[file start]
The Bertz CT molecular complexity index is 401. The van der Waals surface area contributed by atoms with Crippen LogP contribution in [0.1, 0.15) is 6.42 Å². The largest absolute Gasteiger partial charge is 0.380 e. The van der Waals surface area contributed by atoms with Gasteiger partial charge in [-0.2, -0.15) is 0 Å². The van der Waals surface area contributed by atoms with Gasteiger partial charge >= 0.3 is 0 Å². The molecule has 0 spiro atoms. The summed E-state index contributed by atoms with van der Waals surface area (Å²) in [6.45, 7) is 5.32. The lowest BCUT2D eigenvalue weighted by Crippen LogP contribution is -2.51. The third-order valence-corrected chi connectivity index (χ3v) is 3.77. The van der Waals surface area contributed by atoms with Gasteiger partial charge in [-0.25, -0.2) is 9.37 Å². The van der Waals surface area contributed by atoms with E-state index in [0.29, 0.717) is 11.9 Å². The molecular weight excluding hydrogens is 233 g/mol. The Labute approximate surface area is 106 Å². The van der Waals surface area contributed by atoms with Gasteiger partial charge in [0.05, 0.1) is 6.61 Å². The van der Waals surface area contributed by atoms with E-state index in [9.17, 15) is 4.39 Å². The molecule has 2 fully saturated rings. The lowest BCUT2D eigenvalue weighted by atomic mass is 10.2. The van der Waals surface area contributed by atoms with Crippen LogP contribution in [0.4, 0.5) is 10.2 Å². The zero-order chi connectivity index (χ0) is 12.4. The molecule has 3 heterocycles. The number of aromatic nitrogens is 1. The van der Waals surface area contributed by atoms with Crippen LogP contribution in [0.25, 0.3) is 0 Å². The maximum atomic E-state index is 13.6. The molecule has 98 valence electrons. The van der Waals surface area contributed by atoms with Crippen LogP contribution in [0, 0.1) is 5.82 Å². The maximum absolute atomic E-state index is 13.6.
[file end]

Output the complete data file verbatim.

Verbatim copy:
The Bertz CT molecular complexity index is 401. The van der Waals surface area contributed by atoms with Crippen LogP contribution in [0.1, 0.15) is 6.42 Å². The largest absolute Gasteiger partial charge is 0.380 e. The van der Waals surface area contributed by atoms with Gasteiger partial charge in [-0.2, -0.15) is 0 Å². The van der Waals surface area contributed by atoms with Gasteiger partial charge >= 0.3 is 0 Å². The molecule has 0 spiro atoms. The summed E-state index contributed by atoms with van der Waals surface area (Å²) in [6.45, 7) is 5.32. The lowest BCUT2D eigenvalue weighted by Crippen LogP contribution is -2.51. The third-order valence-corrected chi connectivity index (χ3v) is 3.77. The van der Waals surface area contributed by atoms with Gasteiger partial charge in [-0.25, -0.2) is 9.37 Å². The van der Waals surface area contributed by atoms with E-state index in [0.29, 0.717) is 11.9 Å². The molecular weight excluding hydrogens is 233 g/mol. The Labute approximate surface area is 106 Å². The van der Waals surface area contributed by atoms with Gasteiger partial charge in [0.05, 0.1) is 6.61 Å². The van der Waals surface area contributed by atoms with E-state index in [9.17, 15) is 4.39 Å². The molecule has 2 fully saturated rings. The lowest BCUT2D eigenvalue weighted by atomic mass is 10.2. The van der Waals surface area contributed by atoms with Crippen LogP contribution in [0.4, 0.5) is 10.2 Å². The zero-order chi connectivity index (χ0) is 12.4. The molecule has 3 heterocycles. The number of aromatic nitrogens is 1. The van der Waals surface area contributed by atoms with Crippen LogP contribution in [0.25, 0.3) is 0 Å². The maximum atomic E-state index is 13.6. The molecule has 98 valence electrons. The van der Waals surface area contributed by atoms with Crippen LogP contribution in [0, 0.1) is 5.82 Å². The maximum absolute atomic E-state index is 13.6.